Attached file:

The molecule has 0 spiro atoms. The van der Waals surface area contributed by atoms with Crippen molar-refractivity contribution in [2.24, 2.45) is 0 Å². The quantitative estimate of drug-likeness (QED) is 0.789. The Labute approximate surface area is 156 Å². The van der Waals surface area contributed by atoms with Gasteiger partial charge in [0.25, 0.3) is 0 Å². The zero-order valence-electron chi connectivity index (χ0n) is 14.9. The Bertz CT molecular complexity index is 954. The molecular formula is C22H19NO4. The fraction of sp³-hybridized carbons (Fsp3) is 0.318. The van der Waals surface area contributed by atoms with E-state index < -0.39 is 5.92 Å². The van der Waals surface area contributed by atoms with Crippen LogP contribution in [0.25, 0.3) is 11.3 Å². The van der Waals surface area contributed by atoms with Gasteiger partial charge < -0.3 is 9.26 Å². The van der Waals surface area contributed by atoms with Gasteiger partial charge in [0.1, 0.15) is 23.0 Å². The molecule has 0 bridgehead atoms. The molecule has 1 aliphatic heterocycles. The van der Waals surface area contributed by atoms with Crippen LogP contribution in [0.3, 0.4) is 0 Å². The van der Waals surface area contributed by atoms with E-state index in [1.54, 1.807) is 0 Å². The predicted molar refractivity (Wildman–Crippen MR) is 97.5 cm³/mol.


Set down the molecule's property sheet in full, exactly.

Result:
The molecule has 0 spiro atoms. The van der Waals surface area contributed by atoms with Crippen molar-refractivity contribution in [2.24, 2.45) is 0 Å². The quantitative estimate of drug-likeness (QED) is 0.789. The Labute approximate surface area is 156 Å². The van der Waals surface area contributed by atoms with Gasteiger partial charge in [0.25, 0.3) is 0 Å². The zero-order valence-electron chi connectivity index (χ0n) is 14.9. The Bertz CT molecular complexity index is 954. The molecular formula is C22H19NO4. The fraction of sp³-hybridized carbons (Fsp3) is 0.318. The van der Waals surface area contributed by atoms with E-state index < -0.39 is 5.92 Å². The van der Waals surface area contributed by atoms with Crippen LogP contribution in [0.25, 0.3) is 11.3 Å². The van der Waals surface area contributed by atoms with Gasteiger partial charge < -0.3 is 9.26 Å². The van der Waals surface area contributed by atoms with Gasteiger partial charge in [0.1, 0.15) is 23.0 Å². The molecule has 0 bridgehead atoms. The molecule has 1 aliphatic heterocycles. The van der Waals surface area contributed by atoms with Crippen LogP contribution in [0.3, 0.4) is 0 Å². The van der Waals surface area contributed by atoms with E-state index in [1.54, 1.807) is 0 Å². The predicted molar refractivity (Wildman–Crippen MR) is 97.5 cm³/mol.